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#3312941 - 01/31/23 10:27 PM Pull up a seat
SnowmanMo Online
Director/Moderator

Registered: 09/23/08
Posts: 4201
Loc: Phoenix, Az
There is something to be said for comfort. IF you are too focused on your discomfort then you might miss some critical information. You might not hear a twig snap or see the slightest of movements.
My first predator hunt was a bit of a spur of the moment decision. A co-worker mentioned that he hunted predators, he mentioned that he would be going out that afternoon and that I was welcome to come along. I had just enough time to get to a sporting goods store to buy some camo wrap and a few necessary items before getting on the road to meet up with him.

I had no idea what to expect on that first hunt. I sure had no idea what I was getting into. We got out to our stand location, and he showed me where I should sit and where he would sit. The first thing that I learned was that sitting on the ground in Arizona isnít a good idea. First of all, there are all kinds of nasty things just waiting to imbed themselves in your posterior. I am pretty sure I still have some f them still embedded today. When that first fox started barking at us my adrenaline spiked. My heart raced. Yet I felt calm. I knew I had to be still. So I focused on the sound of the fox to try and figure out where the fox might appear. I had a pretty good idea where the fox was when it sprung from behind a bush and darted across my 5 foot field of view before disappearing to my right. Not more than a few seconds later my partner fired at the fox.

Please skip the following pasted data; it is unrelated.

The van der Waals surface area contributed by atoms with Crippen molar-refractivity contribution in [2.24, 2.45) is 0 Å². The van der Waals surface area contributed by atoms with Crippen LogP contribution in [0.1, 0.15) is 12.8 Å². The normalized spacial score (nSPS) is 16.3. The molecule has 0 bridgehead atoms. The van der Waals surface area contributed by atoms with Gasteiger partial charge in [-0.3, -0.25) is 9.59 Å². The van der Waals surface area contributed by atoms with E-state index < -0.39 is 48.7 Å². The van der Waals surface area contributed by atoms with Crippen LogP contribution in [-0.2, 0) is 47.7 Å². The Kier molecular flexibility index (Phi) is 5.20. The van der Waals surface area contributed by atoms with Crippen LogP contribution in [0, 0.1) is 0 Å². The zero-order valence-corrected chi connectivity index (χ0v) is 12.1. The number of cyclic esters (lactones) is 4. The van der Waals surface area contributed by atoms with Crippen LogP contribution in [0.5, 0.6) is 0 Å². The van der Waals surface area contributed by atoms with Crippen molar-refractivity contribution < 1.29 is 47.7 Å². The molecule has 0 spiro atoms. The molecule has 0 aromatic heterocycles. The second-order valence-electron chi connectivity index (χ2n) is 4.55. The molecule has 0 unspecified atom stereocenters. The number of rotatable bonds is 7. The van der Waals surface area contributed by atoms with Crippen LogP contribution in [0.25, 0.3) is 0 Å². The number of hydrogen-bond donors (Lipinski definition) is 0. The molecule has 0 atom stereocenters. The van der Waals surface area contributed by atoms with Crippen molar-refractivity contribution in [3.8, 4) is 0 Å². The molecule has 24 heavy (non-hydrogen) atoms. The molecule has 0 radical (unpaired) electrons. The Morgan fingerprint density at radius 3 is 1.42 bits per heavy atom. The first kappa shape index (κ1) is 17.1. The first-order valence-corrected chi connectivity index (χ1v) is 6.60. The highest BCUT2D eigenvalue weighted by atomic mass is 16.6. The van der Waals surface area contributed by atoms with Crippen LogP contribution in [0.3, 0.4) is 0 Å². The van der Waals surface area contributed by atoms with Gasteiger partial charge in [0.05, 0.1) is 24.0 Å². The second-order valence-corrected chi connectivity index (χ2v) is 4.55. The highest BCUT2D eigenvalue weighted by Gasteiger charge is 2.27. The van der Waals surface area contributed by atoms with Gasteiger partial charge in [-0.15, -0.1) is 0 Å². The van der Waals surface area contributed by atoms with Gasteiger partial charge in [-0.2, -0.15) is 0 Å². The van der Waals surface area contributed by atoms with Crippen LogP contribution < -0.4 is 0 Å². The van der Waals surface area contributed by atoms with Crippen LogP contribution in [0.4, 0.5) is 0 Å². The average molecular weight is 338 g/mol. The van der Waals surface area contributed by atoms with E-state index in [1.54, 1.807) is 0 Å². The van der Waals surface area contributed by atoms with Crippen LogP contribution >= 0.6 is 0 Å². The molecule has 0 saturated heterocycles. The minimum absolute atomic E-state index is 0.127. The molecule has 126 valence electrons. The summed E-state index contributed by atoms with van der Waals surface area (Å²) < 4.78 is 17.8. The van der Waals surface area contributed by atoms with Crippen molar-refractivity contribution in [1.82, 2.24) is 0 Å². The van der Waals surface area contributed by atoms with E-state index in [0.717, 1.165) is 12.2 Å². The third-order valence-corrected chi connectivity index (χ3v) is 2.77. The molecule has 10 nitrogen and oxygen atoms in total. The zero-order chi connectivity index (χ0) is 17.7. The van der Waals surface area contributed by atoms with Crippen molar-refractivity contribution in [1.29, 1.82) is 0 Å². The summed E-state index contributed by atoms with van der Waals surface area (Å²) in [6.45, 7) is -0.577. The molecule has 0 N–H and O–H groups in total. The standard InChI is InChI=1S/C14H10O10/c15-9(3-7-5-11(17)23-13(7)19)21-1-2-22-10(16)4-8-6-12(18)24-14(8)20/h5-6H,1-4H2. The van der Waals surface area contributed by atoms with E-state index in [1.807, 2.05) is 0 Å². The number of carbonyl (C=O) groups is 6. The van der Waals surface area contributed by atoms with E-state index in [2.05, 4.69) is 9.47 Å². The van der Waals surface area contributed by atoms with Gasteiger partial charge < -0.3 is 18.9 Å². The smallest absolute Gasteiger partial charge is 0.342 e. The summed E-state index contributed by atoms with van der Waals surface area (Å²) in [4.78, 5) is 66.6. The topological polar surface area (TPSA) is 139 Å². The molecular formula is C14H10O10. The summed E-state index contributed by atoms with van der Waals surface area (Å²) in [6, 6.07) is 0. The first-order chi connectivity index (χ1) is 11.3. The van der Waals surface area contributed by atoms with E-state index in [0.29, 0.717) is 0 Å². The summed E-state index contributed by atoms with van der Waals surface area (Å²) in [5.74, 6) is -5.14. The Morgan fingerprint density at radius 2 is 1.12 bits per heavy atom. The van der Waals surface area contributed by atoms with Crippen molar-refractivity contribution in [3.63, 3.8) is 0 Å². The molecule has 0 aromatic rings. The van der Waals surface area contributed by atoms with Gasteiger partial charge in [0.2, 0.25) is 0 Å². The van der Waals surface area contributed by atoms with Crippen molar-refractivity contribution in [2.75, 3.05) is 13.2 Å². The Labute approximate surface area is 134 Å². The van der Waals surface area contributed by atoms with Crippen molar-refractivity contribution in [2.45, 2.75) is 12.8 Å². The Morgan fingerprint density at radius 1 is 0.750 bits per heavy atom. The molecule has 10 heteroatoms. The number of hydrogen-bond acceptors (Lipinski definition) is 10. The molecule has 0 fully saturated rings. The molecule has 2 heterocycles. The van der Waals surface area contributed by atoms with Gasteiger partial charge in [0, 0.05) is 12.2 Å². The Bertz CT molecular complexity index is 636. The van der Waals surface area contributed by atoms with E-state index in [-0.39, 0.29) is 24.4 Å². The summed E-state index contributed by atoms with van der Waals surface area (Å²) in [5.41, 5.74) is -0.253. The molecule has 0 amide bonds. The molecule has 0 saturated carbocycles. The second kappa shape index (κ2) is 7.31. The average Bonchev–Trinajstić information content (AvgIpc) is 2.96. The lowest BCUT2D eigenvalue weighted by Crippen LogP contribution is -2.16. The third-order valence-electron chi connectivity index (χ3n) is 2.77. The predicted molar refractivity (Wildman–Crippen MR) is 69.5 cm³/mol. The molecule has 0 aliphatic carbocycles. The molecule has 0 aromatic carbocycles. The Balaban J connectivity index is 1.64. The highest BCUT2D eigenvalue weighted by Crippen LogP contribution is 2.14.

Unfortunately, he missed. But I had already learned some valuable lessons. A good stool will not only keep you butt from becoming a pin cushion but it also gives you more a better vantage point. Sitting just a foot higher can open up a whole new world. It will make things much easier if you can see the predator before you have to try and get off a shot. A stool may not be the ideal choice. If you are hunting an area that is fairly flat, then a lower seat might be a better option. You might not have big brush that can break up your outline whereas a turkey seat might make for a more comfortable hunting experience. If you can get some altitude that would be ideal, but not everyone is going to be hunting up in the hills where you can sit amongst the rocks. I have hunted with partners who will walk miles past perfectly good hunting spots just to get some elevation even when that elevation is not in good calling areas. They will then complain that they donít know why nothing shows up to their calls.

81eSfxzRkJL._AC_SX679_ by Jason Mosler, on Flickr

A predator hunter must be willing to go where the predators are. We all might dream of seeing 8 coyotes running full speed across miles of open ground giving ample time to get mentally prepared, but the reality of your situation might be quite different. I have had a lot of success by going into areas that do not favor the hunter. So a predator hunter has to ready and willing to do what it takes to get the job done. I have sat on the ground, sat on stools, stood on stands and even gone up on ladders or up onto rocks to make a stand a success. For the most flexibility starting out I would recommend something like a dove hunting stool, with the legs wrapped in camo tape to help hide it and to keep it quiet and to keep it from banging into things. If I get to my stand and a stool wonít work I can either stand or sit flat on the ground. This opens up my stand possibilities, you never know what is going to be around the next bush. So you have to be ready for as much as possible. Sure, it would be nice to have my ladder with me, but that is a lot of gear to lug around. I will carry a ladder if I plan on night calling or if I am in an area where the brush is above waist high, but then I will leave my stool behind since carrying both is a LOT to lug around. To increase your odds of success and enjoyment, pare down what you carry to only the bare minimum.